KMT stands with S. Taiwan mayoral candidate amid plagiarism scandal

KMT official says party will continue to 'support Li's candidacy', stresses voter consolidation

KMT mayoral candidate Li Mei-jhen

KMT mayoral candidate Li Mei-jhen (CNA photo)

The opposition Kuomintang (KMT) on Saturday reiterated that it will continue to throw its full weight behind Li Mei-jhen (李眉蓁), its candidate in the upcoming Kaohsiung mayoral by-election, two days after she said she was "renouncing" her graduate degree amid accusations that she had plagiarized her thesis.

At a press conference Saturday, Wang Yu-min (王育敏), head of the KMT's Culture and Communications Committee, denied reports that KMT members with backgrounds in academia and others had been calling on the party's leaders to cut ties with Li. "The KMT leadership continues to support Li's candidacy, and the party is united in its efforts to get her elected and consolidate the support of KMT voters," Wang said.

For instance, KMT Chairman Johnny Chiang (江啟臣) will attend Li's campaign rally on Saturday, as scheduled, and none of her other campaign activities with elected KMT officials in Kaohsiung have been canceled, Wang said. On the question of whether Chiang should apologize to KMT supporters over the Li matter, Wang said the candidate herself had already apologized and taken responsibility.

"Let that be the end of it," Wang said. Addressing reports that former KMT Kaohsiung Mayor Han Kuo-yu (韓國瑜), whose recall on June 6 led to the by-election, would endorse Li at a rally on the eve of the Aug. 15 poll, Wang said that decision was entirely up to Han.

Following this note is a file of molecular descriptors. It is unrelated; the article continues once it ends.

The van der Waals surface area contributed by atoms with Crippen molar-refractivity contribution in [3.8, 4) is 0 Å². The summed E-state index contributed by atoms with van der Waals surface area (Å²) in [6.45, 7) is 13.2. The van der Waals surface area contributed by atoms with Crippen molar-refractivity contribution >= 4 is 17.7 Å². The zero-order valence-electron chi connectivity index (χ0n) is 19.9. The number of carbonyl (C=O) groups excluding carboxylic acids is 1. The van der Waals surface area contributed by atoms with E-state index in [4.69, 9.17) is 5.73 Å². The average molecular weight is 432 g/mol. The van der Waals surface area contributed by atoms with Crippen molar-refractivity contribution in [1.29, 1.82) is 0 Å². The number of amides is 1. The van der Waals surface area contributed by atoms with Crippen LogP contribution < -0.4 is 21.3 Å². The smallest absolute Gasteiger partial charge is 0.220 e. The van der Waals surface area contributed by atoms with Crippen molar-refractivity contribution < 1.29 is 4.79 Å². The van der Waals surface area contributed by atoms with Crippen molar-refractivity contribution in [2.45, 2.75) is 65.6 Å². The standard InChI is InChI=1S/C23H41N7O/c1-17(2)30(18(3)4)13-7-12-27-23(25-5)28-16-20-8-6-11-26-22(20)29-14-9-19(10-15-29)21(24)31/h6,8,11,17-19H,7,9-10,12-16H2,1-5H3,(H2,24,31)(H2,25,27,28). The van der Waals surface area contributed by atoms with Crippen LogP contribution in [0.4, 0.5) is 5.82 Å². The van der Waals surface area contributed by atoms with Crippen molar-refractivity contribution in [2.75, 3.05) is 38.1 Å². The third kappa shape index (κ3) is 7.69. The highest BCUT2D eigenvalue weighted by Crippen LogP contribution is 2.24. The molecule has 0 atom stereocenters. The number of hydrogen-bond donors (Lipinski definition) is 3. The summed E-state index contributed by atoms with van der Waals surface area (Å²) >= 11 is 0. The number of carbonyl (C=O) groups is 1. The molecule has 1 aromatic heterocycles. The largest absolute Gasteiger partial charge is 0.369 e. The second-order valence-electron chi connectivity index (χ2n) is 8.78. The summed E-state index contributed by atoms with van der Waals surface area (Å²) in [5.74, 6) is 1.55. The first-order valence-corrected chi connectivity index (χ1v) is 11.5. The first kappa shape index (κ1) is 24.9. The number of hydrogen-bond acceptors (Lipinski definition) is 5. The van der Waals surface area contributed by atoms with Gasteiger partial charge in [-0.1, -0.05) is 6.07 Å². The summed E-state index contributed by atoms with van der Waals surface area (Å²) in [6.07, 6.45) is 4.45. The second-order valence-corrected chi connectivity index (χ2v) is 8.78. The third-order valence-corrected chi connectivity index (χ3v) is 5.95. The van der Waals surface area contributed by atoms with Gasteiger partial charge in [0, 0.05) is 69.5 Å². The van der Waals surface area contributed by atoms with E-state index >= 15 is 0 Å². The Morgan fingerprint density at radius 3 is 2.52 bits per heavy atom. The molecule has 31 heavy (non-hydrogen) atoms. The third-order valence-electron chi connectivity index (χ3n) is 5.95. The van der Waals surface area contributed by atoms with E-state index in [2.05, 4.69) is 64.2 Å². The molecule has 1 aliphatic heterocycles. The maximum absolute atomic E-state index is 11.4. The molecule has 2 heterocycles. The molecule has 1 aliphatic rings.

"The party will respect Han's decision on the matter, either way," Wang said. Meanwhile, Li said Saturday that she was confident the recent "furor" would only serve to more closely unite the KMT.

Li, a 41-year-old Kaohsiung City councilor, faced accusations over the past week that she had plagiarized as much as 96 percent of her 2008 master's thesis when she was a student at National Sun Yat-sen University. On July 22 after the news broke, Chiang said that as a former university professor, he had no tolerance for plagiarism, and he urged Li to take responsibility for her mistakes and renounce her degree.

Regarding Li's candidacy, however, KMT Deputy Secretary-General Lee Yen-hsiu (李彥秀) said there was "no question" that she would remain in the race. "Not only Li, but the entire KMT in Kaohsiung has no room for retreat," Lee said.

Later Thursday, Li apologized for her "personal failings" and said she was "renouncing" the degree. The university, however, said it was referring the thesis to an academic ethics review committee for investigation.

Li will compete in the by-election against former Vice Premier Chen Chi-mai (陳其邁) of the ruling Democratic Progressive Party and Wu Yi-jheng (吳益政) of the centrist Taiwan People's Party. The winner will serve out the remainder of Han's term, which ends in 2022.